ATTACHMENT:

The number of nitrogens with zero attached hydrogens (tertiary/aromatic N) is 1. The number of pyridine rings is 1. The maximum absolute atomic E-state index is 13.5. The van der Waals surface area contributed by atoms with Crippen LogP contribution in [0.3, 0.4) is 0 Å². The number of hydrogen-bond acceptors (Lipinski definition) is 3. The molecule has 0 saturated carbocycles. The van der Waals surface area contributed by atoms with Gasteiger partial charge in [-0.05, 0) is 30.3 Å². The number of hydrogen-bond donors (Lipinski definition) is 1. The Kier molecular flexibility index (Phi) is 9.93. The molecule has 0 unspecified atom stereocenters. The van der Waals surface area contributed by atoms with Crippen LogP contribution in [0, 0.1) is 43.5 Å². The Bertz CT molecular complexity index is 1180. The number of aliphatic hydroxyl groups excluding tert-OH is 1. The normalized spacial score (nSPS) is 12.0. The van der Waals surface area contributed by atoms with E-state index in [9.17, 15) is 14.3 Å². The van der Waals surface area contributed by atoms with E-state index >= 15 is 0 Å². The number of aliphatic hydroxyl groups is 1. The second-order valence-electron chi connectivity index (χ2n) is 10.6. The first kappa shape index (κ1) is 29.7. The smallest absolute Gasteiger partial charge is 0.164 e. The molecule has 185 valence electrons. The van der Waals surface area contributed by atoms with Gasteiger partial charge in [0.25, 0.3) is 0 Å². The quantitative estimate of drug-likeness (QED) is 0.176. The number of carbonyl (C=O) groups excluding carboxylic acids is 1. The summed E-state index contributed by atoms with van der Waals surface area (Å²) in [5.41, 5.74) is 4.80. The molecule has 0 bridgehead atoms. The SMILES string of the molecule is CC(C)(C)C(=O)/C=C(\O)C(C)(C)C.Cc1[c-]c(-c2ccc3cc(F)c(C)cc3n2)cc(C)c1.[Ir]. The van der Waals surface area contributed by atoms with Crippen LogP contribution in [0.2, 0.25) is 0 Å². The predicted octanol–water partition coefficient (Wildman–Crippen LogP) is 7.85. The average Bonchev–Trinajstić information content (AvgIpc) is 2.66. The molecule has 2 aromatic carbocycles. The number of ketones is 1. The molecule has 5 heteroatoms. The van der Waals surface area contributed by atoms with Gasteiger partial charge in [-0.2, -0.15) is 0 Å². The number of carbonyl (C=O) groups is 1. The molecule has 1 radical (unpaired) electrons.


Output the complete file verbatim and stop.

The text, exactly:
The number of nitrogens with zero attached hydrogens (tertiary/aromatic N) is 1. The number of pyridine rings is 1. The maximum absolute atomic E-state index is 13.5. The van der Waals surface area contributed by atoms with Crippen LogP contribution in [0.3, 0.4) is 0 Å². The number of hydrogen-bond acceptors (Lipinski definition) is 3. The molecule has 0 saturated carbocycles. The van der Waals surface area contributed by atoms with Gasteiger partial charge in [-0.05, 0) is 30.3 Å². The number of hydrogen-bond donors (Lipinski definition) is 1. The Kier molecular flexibility index (Phi) is 9.93. The molecule has 0 unspecified atom stereocenters. The van der Waals surface area contributed by atoms with Crippen LogP contribution in [0, 0.1) is 43.5 Å². The Bertz CT molecular complexity index is 1180. The number of aliphatic hydroxyl groups excluding tert-OH is 1. The normalized spacial score (nSPS) is 12.0. The van der Waals surface area contributed by atoms with E-state index in [9.17, 15) is 14.3 Å². The van der Waals surface area contributed by atoms with E-state index >= 15 is 0 Å². The number of aliphatic hydroxyl groups is 1. The second-order valence-electron chi connectivity index (χ2n) is 10.6. The first kappa shape index (κ1) is 29.7. The smallest absolute Gasteiger partial charge is 0.164 e. The molecule has 185 valence electrons. The van der Waals surface area contributed by atoms with Gasteiger partial charge in [0.25, 0.3) is 0 Å². The quantitative estimate of drug-likeness (QED) is 0.176. The number of carbonyl (C=O) groups excluding carboxylic acids is 1. The summed E-state index contributed by atoms with van der Waals surface area (Å²) in [5.41, 5.74) is 4.80. The molecule has 0 bridgehead atoms. The SMILES string of the molecule is CC(C)(C)C(=O)/C=C(\O)C(C)(C)C.Cc1[c-]c(-c2ccc3cc(F)c(C)cc3n2)cc(C)c1.[Ir]. The van der Waals surface area contributed by atoms with Crippen LogP contribution in [0.2, 0.25) is 0 Å². The predicted octanol–water partition coefficient (Wildman–Crippen LogP) is 7.85. The average Bonchev–Trinajstić information content (AvgIpc) is 2.66. The molecule has 2 aromatic carbocycles. The number of ketones is 1. The molecule has 5 heteroatoms. The van der Waals surface area contributed by atoms with Gasteiger partial charge in [-0.2, -0.15) is 0 Å². The number of carbonyl (C=O) groups is 1. The molecule has 1 radical (unpaired) electrons.